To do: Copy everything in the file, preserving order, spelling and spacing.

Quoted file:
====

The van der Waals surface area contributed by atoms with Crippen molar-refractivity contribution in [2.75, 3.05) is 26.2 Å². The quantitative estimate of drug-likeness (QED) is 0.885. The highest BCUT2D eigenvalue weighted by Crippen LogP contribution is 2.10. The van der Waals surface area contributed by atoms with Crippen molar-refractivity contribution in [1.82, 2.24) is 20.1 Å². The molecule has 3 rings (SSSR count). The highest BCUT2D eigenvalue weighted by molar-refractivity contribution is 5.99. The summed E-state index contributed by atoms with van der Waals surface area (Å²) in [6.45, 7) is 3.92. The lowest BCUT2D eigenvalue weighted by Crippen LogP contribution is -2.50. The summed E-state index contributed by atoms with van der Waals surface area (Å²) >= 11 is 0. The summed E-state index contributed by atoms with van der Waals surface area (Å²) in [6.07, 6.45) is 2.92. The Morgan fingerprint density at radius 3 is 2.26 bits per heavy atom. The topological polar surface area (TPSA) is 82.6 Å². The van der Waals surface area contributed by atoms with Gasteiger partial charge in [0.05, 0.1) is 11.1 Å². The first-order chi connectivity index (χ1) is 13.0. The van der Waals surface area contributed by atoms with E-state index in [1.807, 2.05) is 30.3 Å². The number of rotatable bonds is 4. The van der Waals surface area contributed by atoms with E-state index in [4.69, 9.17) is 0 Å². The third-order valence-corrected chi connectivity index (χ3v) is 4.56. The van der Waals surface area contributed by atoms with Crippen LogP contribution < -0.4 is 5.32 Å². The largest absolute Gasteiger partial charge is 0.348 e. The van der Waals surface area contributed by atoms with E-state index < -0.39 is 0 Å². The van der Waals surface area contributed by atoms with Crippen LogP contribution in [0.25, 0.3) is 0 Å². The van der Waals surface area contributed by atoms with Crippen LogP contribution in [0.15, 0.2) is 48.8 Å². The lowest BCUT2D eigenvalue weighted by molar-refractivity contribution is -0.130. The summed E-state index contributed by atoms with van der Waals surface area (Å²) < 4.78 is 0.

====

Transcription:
The van der Waals surface area contributed by atoms with Crippen molar-refractivity contribution in [2.75, 3.05) is 26.2 Å². The quantitative estimate of drug-likeness (QED) is 0.885. The highest BCUT2D eigenvalue weighted by Crippen LogP contribution is 2.10. The van der Waals surface area contributed by atoms with Crippen molar-refractivity contribution in [1.82, 2.24) is 20.1 Å². The molecule has 3 rings (SSSR count). The highest BCUT2D eigenvalue weighted by molar-refractivity contribution is 5.99. The summed E-state index contributed by atoms with van der Waals surface area (Å²) in [6.45, 7) is 3.92. The lowest BCUT2D eigenvalue weighted by Crippen LogP contribution is -2.50. The summed E-state index contributed by atoms with van der Waals surface area (Å²) >= 11 is 0. The summed E-state index contributed by atoms with van der Waals surface area (Å²) in [6.07, 6.45) is 2.92. The Morgan fingerprint density at radius 3 is 2.26 bits per heavy atom. The topological polar surface area (TPSA) is 82.6 Å². The van der Waals surface area contributed by atoms with Gasteiger partial charge in [0.05, 0.1) is 11.1 Å². The first-order chi connectivity index (χ1) is 13.0. The van der Waals surface area contributed by atoms with E-state index in [1.807, 2.05) is 30.3 Å². The number of rotatable bonds is 4. The van der Waals surface area contributed by atoms with E-state index in [4.69, 9.17) is 0 Å². The third-order valence-corrected chi connectivity index (χ3v) is 4.56. The van der Waals surface area contributed by atoms with Crippen LogP contribution < -0.4 is 5.32 Å². The largest absolute Gasteiger partial charge is 0.348 e. The van der Waals surface area contributed by atoms with E-state index < -0.39 is 0 Å². The van der Waals surface area contributed by atoms with Crippen LogP contribution in [0.25, 0.3) is 0 Å². The van der Waals surface area contributed by atoms with Crippen LogP contribution in [0.15, 0.2) is 48.8 Å². The lowest BCUT2D eigenvalue weighted by molar-refractivity contribution is -0.130. The summed E-state index contributed by atoms with van der Waals surface area (Å²) < 4.78 is 0.